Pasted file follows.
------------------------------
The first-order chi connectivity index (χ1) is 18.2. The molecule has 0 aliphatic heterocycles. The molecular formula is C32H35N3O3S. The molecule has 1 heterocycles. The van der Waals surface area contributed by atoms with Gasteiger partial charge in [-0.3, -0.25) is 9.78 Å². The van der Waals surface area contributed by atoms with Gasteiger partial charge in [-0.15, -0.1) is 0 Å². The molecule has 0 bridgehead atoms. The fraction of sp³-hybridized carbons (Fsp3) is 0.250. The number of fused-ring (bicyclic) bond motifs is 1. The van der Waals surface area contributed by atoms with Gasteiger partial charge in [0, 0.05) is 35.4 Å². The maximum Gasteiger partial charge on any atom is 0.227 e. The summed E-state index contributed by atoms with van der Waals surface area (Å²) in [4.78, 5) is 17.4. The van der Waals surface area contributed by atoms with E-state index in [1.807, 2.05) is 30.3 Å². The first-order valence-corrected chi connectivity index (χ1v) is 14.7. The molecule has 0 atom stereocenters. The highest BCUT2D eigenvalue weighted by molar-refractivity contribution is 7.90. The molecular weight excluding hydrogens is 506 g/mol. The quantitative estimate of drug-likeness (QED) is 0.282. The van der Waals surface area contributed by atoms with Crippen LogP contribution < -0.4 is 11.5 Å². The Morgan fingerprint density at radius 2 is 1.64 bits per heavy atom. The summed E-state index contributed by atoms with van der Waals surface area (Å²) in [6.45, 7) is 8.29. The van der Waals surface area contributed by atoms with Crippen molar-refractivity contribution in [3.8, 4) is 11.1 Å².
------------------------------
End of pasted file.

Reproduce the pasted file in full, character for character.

The first-order chi connectivity index (χ1) is 18.2. The molecule has 0 aliphatic heterocycles. The molecular formula is C32H35N3O3S. The molecule has 1 heterocycles. The van der Waals surface area contributed by atoms with Gasteiger partial charge in [-0.3, -0.25) is 9.78 Å². The van der Waals surface area contributed by atoms with Gasteiger partial charge in [-0.15, -0.1) is 0 Å². The molecule has 0 bridgehead atoms. The fraction of sp³-hybridized carbons (Fsp3) is 0.250. The number of fused-ring (bicyclic) bond motifs is 1. The van der Waals surface area contributed by atoms with Gasteiger partial charge in [0, 0.05) is 35.4 Å². The maximum Gasteiger partial charge on any atom is 0.227 e. The summed E-state index contributed by atoms with van der Waals surface area (Å²) in [4.78, 5) is 17.4. The van der Waals surface area contributed by atoms with E-state index in [1.807, 2.05) is 30.3 Å². The first-order valence-corrected chi connectivity index (χ1v) is 14.7. The molecule has 0 atom stereocenters. The highest BCUT2D eigenvalue weighted by molar-refractivity contribution is 7.90. The molecular weight excluding hydrogens is 506 g/mol. The quantitative estimate of drug-likeness (QED) is 0.282. The van der Waals surface area contributed by atoms with Crippen LogP contribution < -0.4 is 11.5 Å². The Morgan fingerprint density at radius 2 is 1.64 bits per heavy atom. The summed E-state index contributed by atoms with van der Waals surface area (Å²) in [6.45, 7) is 8.29. The van der Waals surface area contributed by atoms with Crippen molar-refractivity contribution in [3.8, 4) is 11.1 Å².